United States District Court, E.D. Michigan, Southern Division
JOHANA C. ARUCAN, Plaintiff,
CAMBRIDGE EAST HEALTHCARE/SAVA SENIORCARE LLC, et al, Defendants.
Magistrate Judge Stephanie Dawkins Davis
OPINION AND ORDER AFFIRMING MAGISTRATE JUDGE'S
ORDER DENYING MOTION TO COMPEL DISCOVERY 
Honorable Laurie J. Michelson, Judge
Arucan has sued her employer for discrimination and wrongful
termination and two police officers who were called to remove
her from the premises for constitutional violations. (R. 5.)
The Court referred the case to Magistrate Judge Dawkins Davis
for all pretrial matters. (R. 10.)
before the Court are Arucan's objections to the
Magistrate Judge's order denying her motion to compel
discovery. (R. 67.) For the reasons set forth below, the
Court overrules Arucan's objections and affirms the
Magistrate Judge's order resolved a nondispositive
discovery dispute. See Baker v. Peterson, 67 F.
App'x 308, 311 (6th Cir. 2003). Therefore, pursuant to 28
U.S.C. § 636(b)(1)(A) and Federal Rule of Civil
Procedure 72(a), the Court will uphold the order unless it is
“clearly erroneous or contrary to law.”
United States v. Curtis, 237 F.3d 598, 603 (6th Cir.
2001). A ruling is “‘clearly erroneous' when,
although there is evidence to support it, the reviewing
court. . . is left with the definite and firm conviction that
a mistake has been committed.” Hagaman v.
Comm'r of Internal Revenue, 958 F.2d 684,
690 (6th Cir. 1992) (citation omitted). A legal conclusion is
“contrary to law ‘when it fails to apply
misapplies relevant statutes, case law, or rules of
procedure.'” Ford Motor Co. v. United
States, No. 08-12960, 2009 WL 2922875, at *1 (E.D. Mich.
Sept. 9, 2009) (citation omitted). Relatedly, in deciding
discovery disputes, a magistrate judge is entitled to the
same broad discretion as a district judge and her order is
overruled only upon a finding of an abuse of discretion.
State Farm Mutual Auto. Ins. Co. v. Pointe Physical
Therapy, LLC, 255 F.Supp.3d 700, 703 (E.D. Mich. 2017)
report and recommendation adopted No. 14-11700, 2017
WL 3116261 (July 21, 2017); Bill Call Ford, Inc. v. Ford
Motor Co., 48 F.3d 201, 209 (6th Cir. 1995). An abuse of
discretion exists when the court applies the wrong legal
standard, misapplies the correct legal standard, or relies on
clearly erroneous findings of fact. First Tech. Safety
Sys., Inc. v. Depinet, 11 F.3d 641, 647 (6th Cir. 1993).
Magistrate Judge issued a Case Management Order which set a
discovery deadline of March 13, 2017. (R. 35.) Plaintiff
filed a motion to compel claiming the Defendants failed to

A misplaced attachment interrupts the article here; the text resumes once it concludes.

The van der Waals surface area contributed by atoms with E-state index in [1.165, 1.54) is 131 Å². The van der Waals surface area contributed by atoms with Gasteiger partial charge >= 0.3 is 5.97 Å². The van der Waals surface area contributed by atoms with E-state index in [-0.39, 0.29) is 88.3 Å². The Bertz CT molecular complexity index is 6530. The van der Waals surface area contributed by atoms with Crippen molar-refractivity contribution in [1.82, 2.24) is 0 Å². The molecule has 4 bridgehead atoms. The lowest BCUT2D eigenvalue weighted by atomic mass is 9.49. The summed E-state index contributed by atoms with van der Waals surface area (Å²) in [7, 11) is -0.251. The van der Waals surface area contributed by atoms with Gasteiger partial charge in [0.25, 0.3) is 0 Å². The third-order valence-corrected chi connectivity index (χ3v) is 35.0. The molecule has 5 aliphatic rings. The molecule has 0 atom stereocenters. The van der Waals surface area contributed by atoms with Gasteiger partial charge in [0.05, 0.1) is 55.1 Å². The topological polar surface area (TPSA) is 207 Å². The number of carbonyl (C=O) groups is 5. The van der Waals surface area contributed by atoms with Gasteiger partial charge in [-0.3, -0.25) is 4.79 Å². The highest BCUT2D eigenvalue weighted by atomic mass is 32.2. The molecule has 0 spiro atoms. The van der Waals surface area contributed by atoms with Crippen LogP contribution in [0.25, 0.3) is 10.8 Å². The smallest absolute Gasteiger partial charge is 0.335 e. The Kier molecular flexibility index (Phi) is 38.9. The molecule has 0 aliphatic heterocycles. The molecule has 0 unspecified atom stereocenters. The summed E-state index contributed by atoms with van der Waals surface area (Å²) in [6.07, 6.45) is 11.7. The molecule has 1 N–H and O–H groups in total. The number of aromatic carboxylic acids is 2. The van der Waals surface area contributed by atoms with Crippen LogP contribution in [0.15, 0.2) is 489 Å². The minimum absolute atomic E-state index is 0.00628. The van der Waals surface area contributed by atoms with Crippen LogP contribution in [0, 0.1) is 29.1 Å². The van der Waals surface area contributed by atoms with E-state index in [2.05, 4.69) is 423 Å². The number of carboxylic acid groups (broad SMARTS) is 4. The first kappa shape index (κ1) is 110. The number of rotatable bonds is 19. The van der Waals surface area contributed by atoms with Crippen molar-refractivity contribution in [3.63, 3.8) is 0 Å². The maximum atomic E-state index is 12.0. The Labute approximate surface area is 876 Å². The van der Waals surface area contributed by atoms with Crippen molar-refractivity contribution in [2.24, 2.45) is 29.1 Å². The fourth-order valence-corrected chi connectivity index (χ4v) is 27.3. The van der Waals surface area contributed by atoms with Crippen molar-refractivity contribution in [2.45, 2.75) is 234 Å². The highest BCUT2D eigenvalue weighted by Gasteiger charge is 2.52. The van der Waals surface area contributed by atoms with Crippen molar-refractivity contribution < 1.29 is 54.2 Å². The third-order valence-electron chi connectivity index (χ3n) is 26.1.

answer her interrogatories and document requests. (R. 57.)
The relevant Defendants responded that the discovery requests
were not served until March 21, 2017-eight days after the
close of discovery. (R. 58-3, PID 622.) Plaintiff provided no
evidence to the contrary. Thus, the Magistrate Judge denied
the motion to compel. (R. 66.)
is nothing clearly erroneous about this ruling. First,
untimely discovery may be denied. See, e.g., Francis v.
AT&T Mobility LLC, No. 07-14921, 2008 WL 5212171
(E.D. Mich., Dec. 12, 2008); Logan v. Cooper Tire &
Rubber Co., No. 10-3-KSF, 2011 WL 5245354, *2 (E.D. Ky.
Nov. 2, 2011). Additionally, in her objection, Plaintiff
attaches interrogatory requests with a certificate of service
dated March 3, 2017 and a receipt purporting to show the
same. (R. 67, PID 698, 704.) But she failed to provide this
information to the Magistrate Judge. Indeed, the Magistrate
Judge specifically found that Plaintiff “provide[d] the
court with no evidence to support a claim that [the discovery
requests] were timely served.” (R. 66, PID 689-90.) In
the absence of any explanation for Plaintiff's failure to
provide this information earlier, the Court will deem the
argument waived. See Murr v. United States, 200 F.3d
895, 902 n.1 (6th Cir. 2000).
the Court considered Plaintiff's argument, it would not
change the result. Under the parties' scheduling order,
“All discovery must be initiated such that it is
completed by MARCH 13, 2017.” (R. 35, PID 136.) And the
Defendants are entitled to 30 days to respond to
interrogatories and document requests. Fed.R.Civ.P. 33(b)(2);
Fed.R.Civ.P. 34(b)(2)(A); see also Scott v. Mem'l
Health Care Sys., Inc., No. 13-361, 2015 WL 12531987, at
*7 (E.D. Tenn. Sept. 29, 2015). Thus, even assuming Plaintiff
served her discovery requests on March 3, 2017 instead of
March 21, 2017, they were still untimely. The Court will
overrule this objection.
not entirely clear, Arucan also appears to object to the
Magistrate Judge denying her motion to compel her employment
file. (See R. 67.) The Magistrate Judge did so
because Defendants ultimately produced the file. (R. 66, PID
688-90.) Thus, there was nothing for the Magistrate Judge to
compel and no abuse of discretion. The Court will overrule
reasons stated, the Magistrate ...